Beware The Water Perhaps the health hazard which trips up most foreign visitors is something relatively innocuous: the tap water. Even Russians do not drink Russian water directly from the tap. The pipes in St Petersburg in particular are very old, and poorly maintained. It’s fine to shower in or to boil and make tea from, for example, and it shouldn’t cause you any problems if you ingest a splash or so. However, drinking a mug of the stuff might make you feel a bit sick, which could put a bit of a damper on your vacation for a day! For drinking, and for things like brushing your teeth, use bottled water instead. Luckily, bottled water is not hard to come by in Russian cities. Be Careful Around Traffic If you’re going to be doing a lot of walking, particularly in Moscow, it’s a very good idea to make sure that your travel insurance covers car accidents – even if you’re not planning to drive a car! Russian traffic is notorious for being something of a law unto itself, and driver behavior leaves something to be desired. Driver arrogance is often blamed for Moscow’s chronic traffic jam problem and high number of annual road rage incidents. Pedestrians crossing the road would do well to be aware of the risks with interacting with Russian traffic. Pedestrians do not have right of way in Russia. Unfortunately, if you are hit by a vehicle you may wake up in hospital to find an angry driver demanding your insurance details for damaging their car. The law, furthermore, would support the driver – being injured by a car is generally considered the fault of the pedestrian for being stupid enough to walk out in front of the car in the first place. If you’re going to be walking by traffic, therefore, be very aware of what’s going on around you. It’s not unknown for cars to come up onto the sidewalks if the drivers feel that it may aid their journey! Know Your Vodka Beware of any vodka which doesn’t have a label. Russians are well known for their love of vodka – and some of them aren’t too picky about what they make it with. Bootleg vodka can be cut with anything from shoe polish to medical disinfectant, and causes the deaths of many Russians each year. This doesn’t mean that you have to refuse every shot of vodka offered you. After all, it wouldn’t be a real trip to Russia if you didn’t sink a few vodkas! Just make sure that you know where the vodka has come from before you throw it down your throat. Better still, buy it yourself from a reputable dealer. Russian liquor stores are crammed full of good brands of vodka which will give you the Russian vodka experience without doing more than the usual amount of damage! Communicate Effectively Finally, here are a few phrases which may help you in the event of an emergency:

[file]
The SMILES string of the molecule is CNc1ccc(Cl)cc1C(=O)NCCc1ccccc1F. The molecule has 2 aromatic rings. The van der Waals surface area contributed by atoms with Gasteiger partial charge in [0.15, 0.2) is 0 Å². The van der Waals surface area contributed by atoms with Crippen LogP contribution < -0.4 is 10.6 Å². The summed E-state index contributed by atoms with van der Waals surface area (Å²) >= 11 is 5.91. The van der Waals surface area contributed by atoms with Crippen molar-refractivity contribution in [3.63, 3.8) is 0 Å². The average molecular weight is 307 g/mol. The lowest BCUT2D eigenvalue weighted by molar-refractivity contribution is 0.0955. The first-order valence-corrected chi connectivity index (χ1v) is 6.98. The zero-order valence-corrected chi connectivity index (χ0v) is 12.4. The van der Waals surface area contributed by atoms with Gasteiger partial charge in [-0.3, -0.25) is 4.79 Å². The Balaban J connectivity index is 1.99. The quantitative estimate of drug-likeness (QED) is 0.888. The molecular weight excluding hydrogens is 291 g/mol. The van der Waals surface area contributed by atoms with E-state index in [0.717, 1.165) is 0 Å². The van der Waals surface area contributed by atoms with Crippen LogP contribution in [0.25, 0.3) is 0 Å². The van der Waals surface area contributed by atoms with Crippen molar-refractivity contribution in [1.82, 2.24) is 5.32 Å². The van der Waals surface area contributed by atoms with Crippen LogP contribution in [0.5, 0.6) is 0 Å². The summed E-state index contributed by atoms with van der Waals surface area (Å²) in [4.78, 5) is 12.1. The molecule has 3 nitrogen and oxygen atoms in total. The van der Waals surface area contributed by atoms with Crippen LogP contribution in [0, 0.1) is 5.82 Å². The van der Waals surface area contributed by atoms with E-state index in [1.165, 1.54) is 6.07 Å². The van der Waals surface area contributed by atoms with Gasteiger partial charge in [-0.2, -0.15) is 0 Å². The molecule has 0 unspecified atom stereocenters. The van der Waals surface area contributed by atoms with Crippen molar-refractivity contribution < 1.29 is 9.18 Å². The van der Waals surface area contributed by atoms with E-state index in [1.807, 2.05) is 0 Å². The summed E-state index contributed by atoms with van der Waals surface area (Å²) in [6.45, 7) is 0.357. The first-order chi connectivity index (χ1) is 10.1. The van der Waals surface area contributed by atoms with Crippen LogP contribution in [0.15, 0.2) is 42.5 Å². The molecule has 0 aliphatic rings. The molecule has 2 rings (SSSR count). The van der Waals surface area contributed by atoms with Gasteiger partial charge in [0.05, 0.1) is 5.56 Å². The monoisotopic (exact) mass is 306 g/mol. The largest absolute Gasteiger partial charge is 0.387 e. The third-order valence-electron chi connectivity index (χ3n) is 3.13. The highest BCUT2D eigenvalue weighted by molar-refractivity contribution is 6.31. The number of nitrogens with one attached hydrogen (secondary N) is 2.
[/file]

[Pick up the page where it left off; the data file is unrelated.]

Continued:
• Pomogitye! – Help!